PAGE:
The process for electing a new speaker of the House

House Speaker John Boehner announced Friday that he will resign his post and his House seat in October in a move that stunned Capitol Hill lawmakers.

But now that the Ohio Republican has announced he is on his way out, what happens next?

It is the full House that elects a new speaker. Once Boehner resigns, the total number of members in the House will be 434. An absolute majority of the House is required to elect a new speaker, not a simple majority -- meaning the magic number of votes that a candidate must get is 218.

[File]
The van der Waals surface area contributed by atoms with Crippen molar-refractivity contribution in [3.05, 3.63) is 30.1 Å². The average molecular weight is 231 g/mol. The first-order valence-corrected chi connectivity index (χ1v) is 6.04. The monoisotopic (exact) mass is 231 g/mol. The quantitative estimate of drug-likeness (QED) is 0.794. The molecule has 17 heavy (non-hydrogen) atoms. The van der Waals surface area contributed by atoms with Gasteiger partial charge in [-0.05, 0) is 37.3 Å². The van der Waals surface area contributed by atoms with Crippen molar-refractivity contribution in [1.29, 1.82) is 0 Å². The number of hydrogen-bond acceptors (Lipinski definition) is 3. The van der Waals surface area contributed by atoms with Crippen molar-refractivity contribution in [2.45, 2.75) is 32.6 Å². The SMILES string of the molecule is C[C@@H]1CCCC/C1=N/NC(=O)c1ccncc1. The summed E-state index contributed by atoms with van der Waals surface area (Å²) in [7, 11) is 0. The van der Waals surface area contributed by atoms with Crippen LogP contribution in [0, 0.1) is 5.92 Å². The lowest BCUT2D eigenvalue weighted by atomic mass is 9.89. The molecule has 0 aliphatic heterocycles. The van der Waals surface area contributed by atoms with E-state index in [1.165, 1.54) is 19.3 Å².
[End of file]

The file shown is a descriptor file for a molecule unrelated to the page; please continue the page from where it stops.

Democrats will run one candidate, and Republicans will run another. However, technically anyone can be nominated or voted on on the floor of the House.

The last time a vote for a new speaker went to a second ballot was in 1923 when it took four ballots to re-elect Frederick Gillett, D-Mass., over nine days.

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    Once Boehner resigns, the House will be unable to do anything until it elects a new speaker.

    Boehner’s resignation is rare, but not unprecedented. The last speaker to resign in the middle of a Congress was Speaker Jim Wright, D-Texas who resigned in 1989 amid an ethics scandal.

    Fox News’ Chad Pergram contributed to this report.